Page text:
The only countries on track to beat CO2 emission per capita targets by 2030, while also performing fairly (within the top 70) on child flourishing measures are: Albania, Armenia, Grenada, Jordan, Moldova, Sri Lanka, Tunisia, Uruguay and Viet Nam.
Harmful commercial marketing preys on children – with childhood obesity increasing 11-fold
The report also highlights the distinct threat posed to children from harmful marketing. Evidence suggests that children in some countries see as many as 30,000 advertisements on television alone in a single year, while youth exposure to vaping (e-cigarettes) advertisements increased by more than 250% in the USA over two years, reaching more than 24 million young people.
Professor Anthony Costello, one of the Commission’s authors, said: “Industry self-regulation has failed. Studies in Australia, Canada, Mexico, New Zealand and the USA – among many others – have shown that self-regulation has not hampered commercial ability to advertise to children. For example, despite industry signing up to self-regulation in Australia, children and adolescent viewers were still exposed to 51 million alcohol ads during just one year of televised football, cricket and rugby. And the reality could be much worse still: we have few facts and figures about the huge expansion of social media advertising and algorithms aimed at our children.”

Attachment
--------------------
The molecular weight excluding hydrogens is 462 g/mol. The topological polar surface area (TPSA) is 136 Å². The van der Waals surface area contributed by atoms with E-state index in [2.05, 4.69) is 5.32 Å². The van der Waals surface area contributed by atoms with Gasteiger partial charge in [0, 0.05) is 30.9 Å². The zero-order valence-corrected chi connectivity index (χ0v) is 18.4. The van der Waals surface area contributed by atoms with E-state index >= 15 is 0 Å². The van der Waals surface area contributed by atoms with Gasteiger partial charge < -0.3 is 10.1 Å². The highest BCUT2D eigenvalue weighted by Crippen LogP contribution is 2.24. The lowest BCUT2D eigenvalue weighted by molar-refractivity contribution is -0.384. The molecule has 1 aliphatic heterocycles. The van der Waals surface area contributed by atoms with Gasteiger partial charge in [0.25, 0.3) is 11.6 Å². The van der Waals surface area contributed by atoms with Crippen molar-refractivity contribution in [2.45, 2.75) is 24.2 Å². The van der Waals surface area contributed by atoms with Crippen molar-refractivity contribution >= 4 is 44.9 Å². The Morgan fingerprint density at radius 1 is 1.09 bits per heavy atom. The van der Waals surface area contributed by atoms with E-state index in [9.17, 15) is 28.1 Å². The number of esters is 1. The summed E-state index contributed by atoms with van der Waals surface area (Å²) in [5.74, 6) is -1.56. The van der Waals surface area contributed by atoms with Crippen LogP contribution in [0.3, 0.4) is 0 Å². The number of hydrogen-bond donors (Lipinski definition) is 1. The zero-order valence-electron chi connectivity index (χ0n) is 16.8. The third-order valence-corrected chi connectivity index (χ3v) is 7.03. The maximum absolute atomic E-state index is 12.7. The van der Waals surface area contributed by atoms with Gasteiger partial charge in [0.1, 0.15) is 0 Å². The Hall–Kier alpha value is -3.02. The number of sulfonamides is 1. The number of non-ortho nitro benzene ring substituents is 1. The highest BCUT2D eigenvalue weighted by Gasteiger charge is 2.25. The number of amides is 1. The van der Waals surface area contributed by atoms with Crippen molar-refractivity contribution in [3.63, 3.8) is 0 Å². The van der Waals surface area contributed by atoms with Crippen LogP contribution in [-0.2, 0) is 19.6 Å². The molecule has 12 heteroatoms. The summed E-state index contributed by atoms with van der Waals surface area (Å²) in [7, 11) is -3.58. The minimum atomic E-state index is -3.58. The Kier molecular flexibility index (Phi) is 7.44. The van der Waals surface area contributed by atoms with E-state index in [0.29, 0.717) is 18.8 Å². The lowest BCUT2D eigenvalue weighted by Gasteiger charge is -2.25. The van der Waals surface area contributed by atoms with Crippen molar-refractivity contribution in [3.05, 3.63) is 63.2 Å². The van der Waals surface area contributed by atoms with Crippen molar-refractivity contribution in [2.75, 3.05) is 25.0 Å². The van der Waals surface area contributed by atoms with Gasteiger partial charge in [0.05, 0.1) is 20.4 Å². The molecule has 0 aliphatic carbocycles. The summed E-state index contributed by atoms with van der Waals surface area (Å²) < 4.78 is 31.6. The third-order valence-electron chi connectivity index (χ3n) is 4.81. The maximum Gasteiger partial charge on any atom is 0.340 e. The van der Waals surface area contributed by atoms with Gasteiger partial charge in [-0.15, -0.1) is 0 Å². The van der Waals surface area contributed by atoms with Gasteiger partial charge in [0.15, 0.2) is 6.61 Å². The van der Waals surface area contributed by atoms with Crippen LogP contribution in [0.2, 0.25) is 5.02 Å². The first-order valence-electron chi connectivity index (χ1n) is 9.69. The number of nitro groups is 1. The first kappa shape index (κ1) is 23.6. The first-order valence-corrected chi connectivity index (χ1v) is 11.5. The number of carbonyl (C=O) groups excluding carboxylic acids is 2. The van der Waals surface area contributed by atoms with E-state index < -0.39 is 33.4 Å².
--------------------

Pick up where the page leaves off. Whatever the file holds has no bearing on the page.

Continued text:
Children’s exposure to commercial marketing of junk food and sugary beverages is associated with purchase of unhealthy foods and overweight and obesity, linking predatory marketing to the alarming rise in childhood obesity. The number of obese children and adolescents increased from 11 million in 1975 to 124 million in 2016 – an 11-fold increase, with dire individual and societal costs.